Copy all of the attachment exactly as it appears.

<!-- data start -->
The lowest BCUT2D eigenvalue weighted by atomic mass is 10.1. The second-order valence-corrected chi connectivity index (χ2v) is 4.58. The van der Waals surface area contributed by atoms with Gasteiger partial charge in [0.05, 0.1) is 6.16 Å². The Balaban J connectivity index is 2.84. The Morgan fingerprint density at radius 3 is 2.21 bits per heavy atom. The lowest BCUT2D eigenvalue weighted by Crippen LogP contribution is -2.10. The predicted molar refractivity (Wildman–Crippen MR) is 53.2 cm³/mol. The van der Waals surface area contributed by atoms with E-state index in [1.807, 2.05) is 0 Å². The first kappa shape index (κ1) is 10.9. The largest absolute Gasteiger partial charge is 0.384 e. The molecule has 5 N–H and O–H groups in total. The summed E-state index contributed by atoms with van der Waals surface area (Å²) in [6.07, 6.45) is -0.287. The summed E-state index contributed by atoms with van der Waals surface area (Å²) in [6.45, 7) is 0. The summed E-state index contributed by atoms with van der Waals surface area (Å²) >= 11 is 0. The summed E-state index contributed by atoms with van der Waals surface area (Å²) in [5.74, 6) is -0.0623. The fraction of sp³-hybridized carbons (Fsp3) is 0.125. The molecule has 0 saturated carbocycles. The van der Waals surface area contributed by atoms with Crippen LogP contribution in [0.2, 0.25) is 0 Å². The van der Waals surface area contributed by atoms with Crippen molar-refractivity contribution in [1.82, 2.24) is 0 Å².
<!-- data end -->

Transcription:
The lowest BCUT2D eigenvalue weighted by atomic mass is 10.1. The second-order valence-corrected chi connectivity index (χ2v) is 4.58. The van der Waals surface area contributed by atoms with Gasteiger partial charge in [0.05, 0.1) is 6.16 Å². The Balaban J connectivity index is 2.84. The Morgan fingerprint density at radius 3 is 2.21 bits per heavy atom. The lowest BCUT2D eigenvalue weighted by Crippen LogP contribution is -2.10. The predicted molar refractivity (Wildman–Crippen MR) is 53.2 cm³/mol. The van der Waals surface area contributed by atoms with E-state index in [1.807, 2.05) is 0 Å². The first kappa shape index (κ1) is 10.9. The largest absolute Gasteiger partial charge is 0.384 e. The molecule has 5 N–H and O–H groups in total. The summed E-state index contributed by atoms with van der Waals surface area (Å²) in [6.07, 6.45) is -0.287. The summed E-state index contributed by atoms with van der Waals surface area (Å²) in [6.45, 7) is 0. The summed E-state index contributed by atoms with van der Waals surface area (Å²) >= 11 is 0. The summed E-state index contributed by atoms with van der Waals surface area (Å²) in [5.74, 6) is -0.0623. The fraction of sp³-hybridized carbons (Fsp3) is 0.125. The molecule has 0 saturated carbocycles. The van der Waals surface area contributed by atoms with Crippen LogP contribution in [0.2, 0.25) is 0 Å². The van der Waals surface area contributed by atoms with Crippen molar-refractivity contribution in [1.82, 2.24) is 0 Å².